Government bailouts have also been trickier for independent low-cost carriers to get hold of. The AirAsia Group, for instance, has not gotten state support, and has instead turned to banks, lenders and even new investors, to provide a financial boost.
ARE THERE ANY BRIGHT SPOTS YET?
While LCCs are not alone in battling the impact of the coronavirus outbreak, some have felt the effects more acutely than their legacy peers.
Shukor Yusof, founder of aviation consultancy Endau Analytics, tells FlightGlobal that some low-cost carriers entered the pandemic “in bad shape” already, having expanded too rapidly.
“The crisis exacerbates the decline,” Shukor adds.
However, he believes that low-cost carriers are more nimble in adapting to the crisis, and should be able to recover faster, compared to their full-service peers.
Given that a global recession over the next few years would dampen corporate travel appetite, Shukor suggests low-cost carriers, with their dependence on leisure, stand to benefit.
He also cites a point-to-point network — “less dependence on hub aggregation” — as well as a short-haul and intra-regional operating network, as being beneficial to low-cost carriers.
Shukor adds that consolidation in the low-cost sector will be inevitable amid the crisis, while the agility of the low-cost carriers allows them to better weather the storm.
Nonetheless, he adds: “Low-cost carriers are able to withstand [the crisis] better than full-service carriers, as [their] strategy is more robust and costs are lower.”
And as recent events have shown, low-cost carriers are slowly beginning to adapt with the “new normal” the pandemic has brought about, from venturing into new revenue streams, or simply by looking at its own backyard.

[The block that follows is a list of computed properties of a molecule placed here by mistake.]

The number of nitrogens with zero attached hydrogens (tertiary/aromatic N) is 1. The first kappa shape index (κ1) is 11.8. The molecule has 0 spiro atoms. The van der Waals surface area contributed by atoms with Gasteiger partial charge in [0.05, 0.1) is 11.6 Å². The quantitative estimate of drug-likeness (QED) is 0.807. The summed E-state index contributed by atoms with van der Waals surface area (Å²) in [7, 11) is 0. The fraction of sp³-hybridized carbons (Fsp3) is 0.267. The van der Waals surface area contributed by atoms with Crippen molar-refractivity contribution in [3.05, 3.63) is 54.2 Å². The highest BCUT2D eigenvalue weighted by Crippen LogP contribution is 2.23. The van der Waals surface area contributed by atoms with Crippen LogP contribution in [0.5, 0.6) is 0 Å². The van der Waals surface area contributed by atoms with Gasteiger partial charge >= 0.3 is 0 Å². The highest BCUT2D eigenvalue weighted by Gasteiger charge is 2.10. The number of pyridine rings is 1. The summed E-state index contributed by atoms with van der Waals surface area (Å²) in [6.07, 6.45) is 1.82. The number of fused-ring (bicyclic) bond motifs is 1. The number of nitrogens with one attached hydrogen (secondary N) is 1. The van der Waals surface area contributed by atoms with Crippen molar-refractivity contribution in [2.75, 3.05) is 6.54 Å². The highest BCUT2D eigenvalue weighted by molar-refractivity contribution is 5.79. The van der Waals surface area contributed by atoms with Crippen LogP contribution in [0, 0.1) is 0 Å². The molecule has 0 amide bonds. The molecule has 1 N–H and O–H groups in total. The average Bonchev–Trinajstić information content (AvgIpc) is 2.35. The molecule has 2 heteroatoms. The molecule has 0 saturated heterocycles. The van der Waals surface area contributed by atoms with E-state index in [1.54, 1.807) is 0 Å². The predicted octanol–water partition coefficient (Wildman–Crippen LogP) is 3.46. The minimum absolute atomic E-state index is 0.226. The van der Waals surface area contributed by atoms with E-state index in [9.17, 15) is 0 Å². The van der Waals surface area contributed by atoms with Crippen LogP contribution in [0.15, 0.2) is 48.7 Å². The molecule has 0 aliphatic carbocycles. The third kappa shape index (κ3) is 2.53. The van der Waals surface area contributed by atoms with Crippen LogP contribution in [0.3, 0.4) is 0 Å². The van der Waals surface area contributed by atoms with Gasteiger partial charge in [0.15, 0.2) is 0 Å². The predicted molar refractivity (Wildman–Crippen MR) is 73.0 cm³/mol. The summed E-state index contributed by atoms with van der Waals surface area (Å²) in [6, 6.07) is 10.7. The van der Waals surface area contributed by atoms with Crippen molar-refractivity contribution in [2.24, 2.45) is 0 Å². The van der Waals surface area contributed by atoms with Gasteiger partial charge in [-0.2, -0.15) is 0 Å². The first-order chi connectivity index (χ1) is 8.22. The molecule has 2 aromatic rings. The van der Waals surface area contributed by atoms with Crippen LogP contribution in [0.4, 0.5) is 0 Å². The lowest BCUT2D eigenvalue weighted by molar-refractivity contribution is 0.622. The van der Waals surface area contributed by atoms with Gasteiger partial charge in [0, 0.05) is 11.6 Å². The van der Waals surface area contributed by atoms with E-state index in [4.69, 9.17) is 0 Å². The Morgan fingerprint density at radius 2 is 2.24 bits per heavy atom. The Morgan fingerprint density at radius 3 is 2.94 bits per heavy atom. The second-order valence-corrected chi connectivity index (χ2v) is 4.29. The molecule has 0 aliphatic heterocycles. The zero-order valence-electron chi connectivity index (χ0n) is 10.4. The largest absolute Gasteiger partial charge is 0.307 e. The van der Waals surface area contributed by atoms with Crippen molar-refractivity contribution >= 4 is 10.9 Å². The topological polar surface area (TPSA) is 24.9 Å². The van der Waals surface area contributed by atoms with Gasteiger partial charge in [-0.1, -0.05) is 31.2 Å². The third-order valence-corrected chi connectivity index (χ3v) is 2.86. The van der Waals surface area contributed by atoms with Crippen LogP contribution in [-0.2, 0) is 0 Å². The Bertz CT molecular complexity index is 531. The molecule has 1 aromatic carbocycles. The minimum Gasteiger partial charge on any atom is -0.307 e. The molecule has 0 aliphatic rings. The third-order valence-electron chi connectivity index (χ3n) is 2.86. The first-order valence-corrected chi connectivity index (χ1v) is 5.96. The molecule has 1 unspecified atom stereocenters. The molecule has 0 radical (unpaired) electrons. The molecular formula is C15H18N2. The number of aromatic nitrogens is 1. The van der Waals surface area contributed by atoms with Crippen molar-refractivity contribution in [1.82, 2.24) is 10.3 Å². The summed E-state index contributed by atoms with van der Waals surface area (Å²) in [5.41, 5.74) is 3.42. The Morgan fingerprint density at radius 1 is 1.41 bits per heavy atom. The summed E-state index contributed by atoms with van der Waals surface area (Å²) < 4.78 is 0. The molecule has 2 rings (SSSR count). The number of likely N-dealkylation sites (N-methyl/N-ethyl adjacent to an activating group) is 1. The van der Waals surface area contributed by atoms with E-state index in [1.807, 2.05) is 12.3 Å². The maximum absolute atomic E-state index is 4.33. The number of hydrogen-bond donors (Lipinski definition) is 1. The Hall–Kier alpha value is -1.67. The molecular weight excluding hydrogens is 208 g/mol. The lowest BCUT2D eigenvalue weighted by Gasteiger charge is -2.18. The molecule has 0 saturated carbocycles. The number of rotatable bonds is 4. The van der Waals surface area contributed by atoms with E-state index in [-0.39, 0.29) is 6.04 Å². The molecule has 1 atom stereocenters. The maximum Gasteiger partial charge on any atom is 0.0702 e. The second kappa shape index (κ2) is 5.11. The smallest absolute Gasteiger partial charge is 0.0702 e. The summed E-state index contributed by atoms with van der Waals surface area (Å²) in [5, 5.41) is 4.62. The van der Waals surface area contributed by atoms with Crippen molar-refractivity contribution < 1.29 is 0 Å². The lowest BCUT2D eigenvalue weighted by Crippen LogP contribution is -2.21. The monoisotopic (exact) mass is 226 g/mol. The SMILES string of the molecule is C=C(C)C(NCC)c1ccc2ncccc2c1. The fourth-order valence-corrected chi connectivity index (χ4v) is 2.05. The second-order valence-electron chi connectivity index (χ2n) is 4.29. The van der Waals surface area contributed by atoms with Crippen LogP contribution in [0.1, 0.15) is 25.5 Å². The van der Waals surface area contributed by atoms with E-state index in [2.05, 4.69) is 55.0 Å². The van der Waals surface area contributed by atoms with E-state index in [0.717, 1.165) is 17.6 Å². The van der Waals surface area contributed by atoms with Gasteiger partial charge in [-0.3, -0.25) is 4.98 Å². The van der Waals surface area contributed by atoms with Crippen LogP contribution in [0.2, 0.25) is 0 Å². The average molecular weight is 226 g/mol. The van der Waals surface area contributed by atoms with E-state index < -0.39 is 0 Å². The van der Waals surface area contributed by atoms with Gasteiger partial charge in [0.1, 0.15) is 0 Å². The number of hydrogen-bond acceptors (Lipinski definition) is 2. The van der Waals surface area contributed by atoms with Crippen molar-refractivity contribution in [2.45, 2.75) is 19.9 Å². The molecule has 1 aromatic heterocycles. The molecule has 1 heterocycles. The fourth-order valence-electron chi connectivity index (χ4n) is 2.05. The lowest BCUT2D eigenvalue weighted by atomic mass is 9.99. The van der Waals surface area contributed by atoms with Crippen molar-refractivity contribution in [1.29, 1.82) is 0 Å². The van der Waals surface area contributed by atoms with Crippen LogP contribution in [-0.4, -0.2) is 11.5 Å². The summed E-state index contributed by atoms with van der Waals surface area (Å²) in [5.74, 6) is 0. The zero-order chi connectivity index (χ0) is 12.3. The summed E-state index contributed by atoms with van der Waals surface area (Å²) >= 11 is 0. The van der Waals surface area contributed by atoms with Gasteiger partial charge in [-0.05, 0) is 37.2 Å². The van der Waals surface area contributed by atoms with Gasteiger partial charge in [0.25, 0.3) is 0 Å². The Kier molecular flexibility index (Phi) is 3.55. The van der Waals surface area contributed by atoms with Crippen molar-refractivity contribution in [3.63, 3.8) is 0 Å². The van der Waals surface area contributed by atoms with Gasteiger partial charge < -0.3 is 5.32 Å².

Scoot, for instance, recently modified one Airbus A320 into a temporary freighter, tapping on demand as an alternative revenue source. That aircraft has already flown its first flight from Fuzhou, and will operate four more cargo charters by the end of August.
Scoot is also in the process of converting a second A320 in its fleet into a similar configuration, as it hopes to grow cargo capacity while international passenger travel demand remains closed off for now.
As for AirAsia, it said in its latest quarterly earnings that it will focus on domestic recovery as an immediate priority, as lockdowns imposed by local governments begin to ease up.
Fernandes, commenting on the second-quarter results, took on a more optimistic tone. He said the group has reduced its costs “significantly” — through network optimisation and improved pricing strategies — in recent months, and is “actively exploring” capital raising opportunities in its operating markets to help in cash flow levels.
“We believe we have set the right foundations for the airline in the second quarter of 2020 as we move into the second half of the year, with the continued understanding of our customers and support from our lessors, hedge counterparties and business partners,” he said.
For Asian low-cost carriers, it will be agility that will, hopefully, see them through this difficult period, even as many will emerge looking somewhat different from their former selves.